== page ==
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Article
April 1952

CONTROL OF HYPERTENSION BY HEXAMETHONIUM AND 1-HYDRAZINOPHTHALAZINEPreliminary Observations

Author Affiliations

ST. LOUIS

From the Hypertension Division, Department of Internal Medicine, Washington University School of Medicine, under a Grant-in-Aid from the National Heart Institute, United States Public Health Service.

AMA Arch Intern Med. 1952;89(4):523-540. doi:10.1001/archinte.1952.00240040002001
Abstract

SUCCESSFUL control at normotensive levels of the elevated blood pressure of human arterial hypertension theoretically should prevent or forestall all the secondary pathological changes resulting from increased arterial tension. There is, however, a wide body of opinion to the effect that hypertension, once established, is a disturbance necessary or "essential" for the maintenance of circulatory function. With this hypothesis I disagree. Sclerotic and narrowed coronary or cerebral arteries might become thrombosed when intra-arterial tension is lowered, especially if their respective arteriolar beds remain constricted; markedly inadequate renal blood flow may be lowered if renal blood vessels are sclerotic; but these conditions are not common to most cases of arterial hypertension.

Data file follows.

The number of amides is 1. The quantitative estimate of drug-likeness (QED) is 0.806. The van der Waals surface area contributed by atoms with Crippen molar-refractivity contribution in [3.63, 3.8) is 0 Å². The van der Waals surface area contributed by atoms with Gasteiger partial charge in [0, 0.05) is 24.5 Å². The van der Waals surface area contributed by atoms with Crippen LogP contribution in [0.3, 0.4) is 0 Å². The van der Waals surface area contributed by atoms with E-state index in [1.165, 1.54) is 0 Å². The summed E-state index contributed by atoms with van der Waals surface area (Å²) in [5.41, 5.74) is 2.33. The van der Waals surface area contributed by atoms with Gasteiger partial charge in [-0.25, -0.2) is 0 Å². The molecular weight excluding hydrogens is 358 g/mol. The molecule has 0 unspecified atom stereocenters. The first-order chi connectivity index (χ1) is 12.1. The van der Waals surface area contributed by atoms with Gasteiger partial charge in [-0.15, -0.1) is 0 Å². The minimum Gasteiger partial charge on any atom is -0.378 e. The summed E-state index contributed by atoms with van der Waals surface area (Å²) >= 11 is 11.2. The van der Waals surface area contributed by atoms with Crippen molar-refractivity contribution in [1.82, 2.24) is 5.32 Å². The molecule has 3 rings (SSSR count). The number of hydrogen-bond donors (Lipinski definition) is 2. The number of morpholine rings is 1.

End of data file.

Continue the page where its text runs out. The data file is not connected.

A true antihypertensive drug of only moderate potency, 1-hydrazinophthalazine,1 was found to be considerably more effective in treatment of patients who had had an unsuccessful sympathectomy than in those suffering from uncomplicated hypertension.2 Malignant hypertension was also found

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